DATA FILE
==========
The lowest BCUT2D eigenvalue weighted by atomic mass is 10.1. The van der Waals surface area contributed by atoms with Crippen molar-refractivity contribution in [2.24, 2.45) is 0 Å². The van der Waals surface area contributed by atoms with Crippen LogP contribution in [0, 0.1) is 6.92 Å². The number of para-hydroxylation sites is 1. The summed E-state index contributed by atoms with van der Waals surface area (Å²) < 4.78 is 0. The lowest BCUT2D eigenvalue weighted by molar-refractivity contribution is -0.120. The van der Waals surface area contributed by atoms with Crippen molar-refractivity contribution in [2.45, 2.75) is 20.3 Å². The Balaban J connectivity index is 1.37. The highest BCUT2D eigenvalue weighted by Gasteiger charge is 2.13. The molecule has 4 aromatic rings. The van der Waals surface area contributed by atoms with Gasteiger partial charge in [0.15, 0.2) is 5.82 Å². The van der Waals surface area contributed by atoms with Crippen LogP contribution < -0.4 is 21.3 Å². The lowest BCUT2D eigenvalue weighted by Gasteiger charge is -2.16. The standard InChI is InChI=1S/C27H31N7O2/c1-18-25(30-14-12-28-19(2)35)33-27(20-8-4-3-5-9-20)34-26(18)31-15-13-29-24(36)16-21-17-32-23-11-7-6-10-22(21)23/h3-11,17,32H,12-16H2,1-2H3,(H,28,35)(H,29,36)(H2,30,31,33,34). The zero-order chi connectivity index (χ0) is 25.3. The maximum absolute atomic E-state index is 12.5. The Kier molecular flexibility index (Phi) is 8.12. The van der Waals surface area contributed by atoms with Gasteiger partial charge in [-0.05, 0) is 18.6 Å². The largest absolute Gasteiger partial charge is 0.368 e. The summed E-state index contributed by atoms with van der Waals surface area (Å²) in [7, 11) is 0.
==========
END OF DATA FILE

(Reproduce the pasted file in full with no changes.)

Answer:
The lowest BCUT2D eigenvalue weighted by atomic mass is 10.1. The van der Waals surface area contributed by atoms with Crippen molar-refractivity contribution in [2.24, 2.45) is 0 Å². The van der Waals surface area contributed by atoms with Crippen LogP contribution in [0, 0.1) is 6.92 Å². The number of para-hydroxylation sites is 1. The summed E-state index contributed by atoms with van der Waals surface area (Å²) < 4.78 is 0. The lowest BCUT2D eigenvalue weighted by molar-refractivity contribution is -0.120. The van der Waals surface area contributed by atoms with Crippen molar-refractivity contribution in [2.45, 2.75) is 20.3 Å². The Balaban J connectivity index is 1.37. The highest BCUT2D eigenvalue weighted by Gasteiger charge is 2.13. The molecule has 4 aromatic rings. The van der Waals surface area contributed by atoms with Gasteiger partial charge in [0.15, 0.2) is 5.82 Å². The van der Waals surface area contributed by atoms with Crippen LogP contribution < -0.4 is 21.3 Å². The lowest BCUT2D eigenvalue weighted by Gasteiger charge is -2.16. The standard InChI is InChI=1S/C27H31N7O2/c1-18-25(30-14-12-28-19(2)35)33-27(20-8-4-3-5-9-20)34-26(18)31-15-13-29-24(36)16-21-17-32-23-11-7-6-10-22(21)23/h3-11,17,32H,12-16H2,1-2H3,(H,28,35)(H,29,36)(H2,30,31,33,34). The zero-order chi connectivity index (χ0) is 25.3. The maximum absolute atomic E-state index is 12.5. The Kier molecular flexibility index (Phi) is 8.12. The van der Waals surface area contributed by atoms with Gasteiger partial charge in [-0.05, 0) is 18.6 Å². The largest absolute Gasteiger partial charge is 0.368 e. The summed E-state index contributed by atoms with van der Waals surface area (Å²) in [7, 11) is 0.